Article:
Skip to main content

You are hereparalympic - related event puts the spotlight on polio eradication

paralympic - related event puts the spotlight on polio eradication


By Stella Almond - Posted on 18 September 2012

Paralympic athletes at the garden party sponsored by Rotary International, in association with UNICEF, the Bill & Melinda Gates Foundation, the British Pakistan Foundation, and the Global Poverty Project. Government dignitaries from the UK and Pakistan come together to raise funds for Paralympic athletes and Rotary's PolioPlus programme.label
Perseverance and dedication are qualities that both Paralympic athletes and Rotarians use to reach their goals.

To highlight this common bond, British Rotarians used the excitement surrounding the opening day of the 2012 Paralympic Games on 30 August to rally government dignitaries from the United Kingdom and Pakistan to raise funds for Paralympic athletes and Rotary’s PolioPlus program.


“We wanted to celebrate the achievements of these amazing athletes and Rotary’s hard work towards polio eradication,” says Judith A. Diment, PolioPlus national advocacy adviser for the UK and a member of the Rotary Club of Windsor St. George, England. “Both groups have persevered through great odds to be where we’re at today.”


Rotary International, in association with UNICEF, the Bill & Melinda Gates Foundation, the British Pakistan Foundation, and the Global Poverty Project, sponsored the garden party in London attended by more than 100 people, including five Paralympic athletes, three of whom are polio survivors.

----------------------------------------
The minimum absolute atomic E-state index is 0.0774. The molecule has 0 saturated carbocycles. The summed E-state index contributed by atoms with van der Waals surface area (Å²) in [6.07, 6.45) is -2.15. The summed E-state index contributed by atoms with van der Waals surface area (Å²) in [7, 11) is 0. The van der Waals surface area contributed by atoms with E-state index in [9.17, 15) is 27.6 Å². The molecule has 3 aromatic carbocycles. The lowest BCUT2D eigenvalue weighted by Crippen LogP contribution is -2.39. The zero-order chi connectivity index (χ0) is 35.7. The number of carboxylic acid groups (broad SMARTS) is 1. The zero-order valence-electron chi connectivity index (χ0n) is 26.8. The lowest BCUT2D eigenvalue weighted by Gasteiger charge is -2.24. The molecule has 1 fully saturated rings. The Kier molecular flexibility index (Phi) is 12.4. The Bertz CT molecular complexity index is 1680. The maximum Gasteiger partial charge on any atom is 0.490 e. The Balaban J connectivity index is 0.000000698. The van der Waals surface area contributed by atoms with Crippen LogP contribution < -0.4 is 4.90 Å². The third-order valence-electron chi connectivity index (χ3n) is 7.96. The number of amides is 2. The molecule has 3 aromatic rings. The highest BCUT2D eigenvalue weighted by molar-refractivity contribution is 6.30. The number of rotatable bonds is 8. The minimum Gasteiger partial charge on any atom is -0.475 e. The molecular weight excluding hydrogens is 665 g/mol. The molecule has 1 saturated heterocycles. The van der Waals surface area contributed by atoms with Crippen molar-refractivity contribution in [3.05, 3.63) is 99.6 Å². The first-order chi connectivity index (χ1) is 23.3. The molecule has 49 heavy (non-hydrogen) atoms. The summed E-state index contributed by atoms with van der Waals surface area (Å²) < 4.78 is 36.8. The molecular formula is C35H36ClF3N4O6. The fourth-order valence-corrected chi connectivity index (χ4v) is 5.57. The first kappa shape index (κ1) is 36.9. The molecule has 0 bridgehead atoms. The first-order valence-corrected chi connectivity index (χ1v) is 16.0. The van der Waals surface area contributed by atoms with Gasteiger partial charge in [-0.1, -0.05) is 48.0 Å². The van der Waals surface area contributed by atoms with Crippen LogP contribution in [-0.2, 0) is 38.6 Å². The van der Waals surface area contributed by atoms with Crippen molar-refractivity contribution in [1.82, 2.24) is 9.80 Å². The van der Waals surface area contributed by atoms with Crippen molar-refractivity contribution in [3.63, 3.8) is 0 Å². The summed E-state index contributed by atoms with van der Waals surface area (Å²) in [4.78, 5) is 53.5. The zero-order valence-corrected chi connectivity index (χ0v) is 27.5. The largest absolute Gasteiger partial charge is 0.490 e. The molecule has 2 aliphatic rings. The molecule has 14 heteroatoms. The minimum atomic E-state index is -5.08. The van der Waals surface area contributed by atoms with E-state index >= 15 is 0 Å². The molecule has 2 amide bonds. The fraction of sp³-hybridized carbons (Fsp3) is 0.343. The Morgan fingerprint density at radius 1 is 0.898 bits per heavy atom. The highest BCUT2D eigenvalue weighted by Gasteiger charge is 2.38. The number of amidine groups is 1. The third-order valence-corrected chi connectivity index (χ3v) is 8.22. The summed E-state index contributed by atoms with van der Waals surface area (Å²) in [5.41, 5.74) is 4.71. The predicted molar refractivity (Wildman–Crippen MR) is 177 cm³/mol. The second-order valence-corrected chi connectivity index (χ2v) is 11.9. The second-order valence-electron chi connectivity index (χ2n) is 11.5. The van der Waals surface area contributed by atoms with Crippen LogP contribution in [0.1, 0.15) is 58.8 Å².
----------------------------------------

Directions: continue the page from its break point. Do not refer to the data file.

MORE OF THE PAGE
The event raised thousands of dollars for PolioPlus and the Pakistani Paralympic Committee and advocated for a polio-free world. Wajid Shamsul Hasan, the High Commissioner of Pakistan to the United Kingdom, praised Rotary’s efforts to eradicate polio in Pakistan and spoke about his government’s commitment to step up resources to rid his country of the disease.


Diment said advocacy efforts have become more important than ever, as funding shortages have forced the Global Polio Eradication Initiative (GPEI) to cancel or scale back immunization activities in high-risk countries, leaving more children vulnerable to the disease.


The GPEI launched an emergency action plan earlier this year but is US$1 billion short of what it needs in order to implement the plan through 2013. Rotarians can help, Diment says, by lobbying their governments to commit funding for polio eradication and by spreading the word about the immense benefits of finally eliminating this crippling disease.


“We must continue to reach out and put Rotary’s effort in front of the opinion makers and governments so they act in helping us achieve our goal of polio eradication worldwide,” says Diment.



Story by Ryan Hyland - Rotary News 31st August 2012      


Photo by Jordi Matas